So, can it be determined that migration to red states from traditional Democratic states is affecting the political leanings (and therefore the electoral vote) in these traditional Republican strongholds like Texas?  While there continues to be improvements in data collection and geographical tools, this is an area that warrants further consideration and study.

Our Methodology

Our methodology attempts to predict how many Texas in-migrants are going to vote Republican, Democrat or other. First, we looked at the number of in-migrants to each of the 15 most populous counties in Texas and multiplied it by the voter turnout percent from each of the top 20 counties (in number of in-migrants) they arrived from, using the 2016 Presidential election as a baseline. This is our predictor of turnout of the new in-migrants. Voter turnout percent is calculated by total votes in the 2016 election in that county divided by population of that county in 2016. The reason we took the total population and not registered voters is because in-migrants could be voters but they could also be non-voters or ineligible to vote (under 18, non-citizen etc.) Next found the percentage of the vote that Clinton and Trump won in 2016 in that county. To calculate the “other” percentage we used 100-(Clinton%+Trump%). Next we multiplied the predicted turnout by the percentage of Republican votes in that county in 2016, Democrat votes in that county in 2016 and other votes in that county in 2016. The output is predicted voters for in-migrants who will vote Republican, Democrat or other. Note that we only took only out of state in-migrants into account and we look at top 20 counties that people are in-migrating into each of the 15 Texas counties chosen. This method was used to predict how incoming voters will vote based on their previous county’s voter turnout and party preference.

See our data here.

Our Data and FiguresAnd What it all Means

Analysis: Our model predicts that Democrats have gained a net 8,153 total voters from in-migrants across the top 15 counties from 2014 to 2018.

Analysis: Margin of Victory over the last three presidential election cycles and the difference in voting percentage. We use this as a metric to identify voting trends by party.

Analysis: Does the presidential margin of victory line up with our predicted gains for Democrats or Republicans? For 13 of 15 counties it does.

Analysis: A quick look at the 15 least populated counties and their in-migration statistics from 2014 – 2018.

Texas County Maps – Recent Presidential Elections

What We Have Learned

Our findings showed a net increase of 8,153 Democratic voters in just four years (from 2014 – 2018) in the 15 most populated Texas counties.  In our analysis we looked at presidential elections from 2012 to 2020. What we found was that our prediction of how in-migrants would vote showed 13 out of 15 times the trend of that county for presidential elections. While this is not evidence that in-migration is a predictor of election outcomes it deserves a closer look. Considering there are 254 counties in Texas, this number is likely to be much higher.  However, our focus was on big counties with large urban cores which generally lean Democratic, even in Texas. When taking a look at the 25 lowest populated counties and their in-migrants, although it was a small sample size, it did have more people moving in from red counties. If all counties are taken into account , there may be an increase in immigrating Republican voters in more rural counties, as one of patterns our research recognized was that as the county became smaller the margin between in-migrating Democrats and Republicans narrowed. Further research on these numbers and the effect on the 2020 election is warranted.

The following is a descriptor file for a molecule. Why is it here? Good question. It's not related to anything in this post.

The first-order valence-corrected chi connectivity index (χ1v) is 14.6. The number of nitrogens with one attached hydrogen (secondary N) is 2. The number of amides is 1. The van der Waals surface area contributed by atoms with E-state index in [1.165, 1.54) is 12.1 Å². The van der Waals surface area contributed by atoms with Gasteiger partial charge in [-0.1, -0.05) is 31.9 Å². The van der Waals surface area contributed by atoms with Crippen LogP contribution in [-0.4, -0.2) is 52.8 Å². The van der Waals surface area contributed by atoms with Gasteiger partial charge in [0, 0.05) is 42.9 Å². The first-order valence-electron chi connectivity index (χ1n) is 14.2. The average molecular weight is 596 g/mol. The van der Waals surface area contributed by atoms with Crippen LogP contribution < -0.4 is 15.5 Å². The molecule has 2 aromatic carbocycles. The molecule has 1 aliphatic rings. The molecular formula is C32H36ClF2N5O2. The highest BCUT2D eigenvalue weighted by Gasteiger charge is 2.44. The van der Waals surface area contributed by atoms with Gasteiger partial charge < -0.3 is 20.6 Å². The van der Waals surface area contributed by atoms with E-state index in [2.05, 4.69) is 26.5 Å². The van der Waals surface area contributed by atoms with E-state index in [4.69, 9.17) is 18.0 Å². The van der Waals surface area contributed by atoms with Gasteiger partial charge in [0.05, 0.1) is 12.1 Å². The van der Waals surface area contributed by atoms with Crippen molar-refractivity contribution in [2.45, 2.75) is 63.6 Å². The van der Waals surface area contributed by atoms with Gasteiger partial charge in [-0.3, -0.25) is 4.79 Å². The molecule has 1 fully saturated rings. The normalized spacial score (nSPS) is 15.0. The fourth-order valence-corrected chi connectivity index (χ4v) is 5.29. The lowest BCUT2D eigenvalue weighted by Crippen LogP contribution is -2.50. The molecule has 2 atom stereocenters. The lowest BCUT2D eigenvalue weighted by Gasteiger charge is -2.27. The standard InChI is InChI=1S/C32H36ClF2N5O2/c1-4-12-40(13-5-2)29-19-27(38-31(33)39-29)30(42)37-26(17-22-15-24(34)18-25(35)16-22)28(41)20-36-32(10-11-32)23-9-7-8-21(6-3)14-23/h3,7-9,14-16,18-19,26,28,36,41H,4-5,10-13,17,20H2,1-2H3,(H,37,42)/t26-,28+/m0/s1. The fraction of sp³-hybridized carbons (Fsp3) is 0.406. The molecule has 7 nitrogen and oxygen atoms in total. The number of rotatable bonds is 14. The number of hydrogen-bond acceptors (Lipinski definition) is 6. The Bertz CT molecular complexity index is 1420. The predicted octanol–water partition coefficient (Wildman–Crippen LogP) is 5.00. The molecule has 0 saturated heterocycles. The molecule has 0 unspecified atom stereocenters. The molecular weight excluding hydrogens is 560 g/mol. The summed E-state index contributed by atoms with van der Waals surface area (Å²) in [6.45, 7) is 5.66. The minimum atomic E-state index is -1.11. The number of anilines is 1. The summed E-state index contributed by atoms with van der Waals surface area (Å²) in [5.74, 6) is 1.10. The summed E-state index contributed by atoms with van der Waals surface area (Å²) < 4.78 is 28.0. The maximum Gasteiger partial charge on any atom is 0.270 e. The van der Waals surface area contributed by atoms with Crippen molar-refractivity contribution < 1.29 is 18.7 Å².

Feel free to contact us:

Lucas Bernui at lbernui@muhlenberg.edu or Rob Fehnel at rfehnel@muhlenberg.edu


“2016 Election Results: President Live Map by State, Real-Time Voting Updates.” Election Hub. Accessed November 7, 2020. https://www.politico.com/2016-election/results/map/president/. 

Alix Martichoux, SFGATE. “691,000 People Moved out of California Last Year. Here’s Where They Went.” SFGate. San Francisco Chronicle, November 5, 2019. https://www.sfgate.com/expensive-san-francisco/article/move-california-where-to-go-cheap-states-best-14811246.php.

Bureau, U.S. Census. “Moves to and From the South and West Dominate Recent Migration Flows.” The United States Census Bureau, May 23, 2019. https://www.census.gov/library/stories/2019/04/moves-from-south-west-dominate-recent-migration-flows.html. 

Burmila, Edward M. “The Electoral College after Census 2010 and 2020: The Political Impact of Population Growth and Redistribution.” Perspectives on Politics 7, no. 4 (2009): 837-47. http://www.jstor.org/stable/40407082.

Clifford Pugh, “The Great Divide: President Obama Carries Top 4 Texas Cities and Still Gets Trounced in Lone Star State,” CultureMap Houston, November 7, 2012, https://houston.culturemap.com/news/city-life/11-07-12-the-great-divide-obama-carries-top-four-texas-cities-and-loses-by-15-point/.

Forest, Benjamin. “Electoral Geography: From Mapping Votes to Representing Power.” Geography Compass 12 (1): 1. doi:10.1111/gec3.12352.

Frey, William H. “The Electoral College Moves to the Sun Belt.” The Brookings Institution, n.d.

Gimpel, James G., and Jason E. Schuknecht. 2001. “Interstate Migration and Electoral Politics.” Journal of Politics 63 (1): 207. doi:10.1111/0022-3816.00065.

Longman, Martin. “If Texas Goes Blue, It Will Change American Politics Permanently.” Washington Monthly, June 18, 2019. https://washingtonmonthly.com/2019/06/17/if-texas-goes-blue-it-will-change-american-politics-permanently/.

Ross Ramsey, “Analysis: The Blue Dots in Texas’ Red Political Sea,” The Texas Tribune (The Texas Tribune, November 11, 2016), https://www.texastribune.org/2016/11/11/analysis-blue-dots-texas-red-political-sea/.

Steven ShepardSenior campaigns and elections editor11:12 p.m. et al., “Live Election Results: 2020 Texas Results,” POLITICO, accessed December 9, 2020, https://www.politico.com/2020-election/results/texas/.

U.S. County Migration Patterns. Accessed November 7, 2020. https://flowsmapper.geo.census.gov/map.html.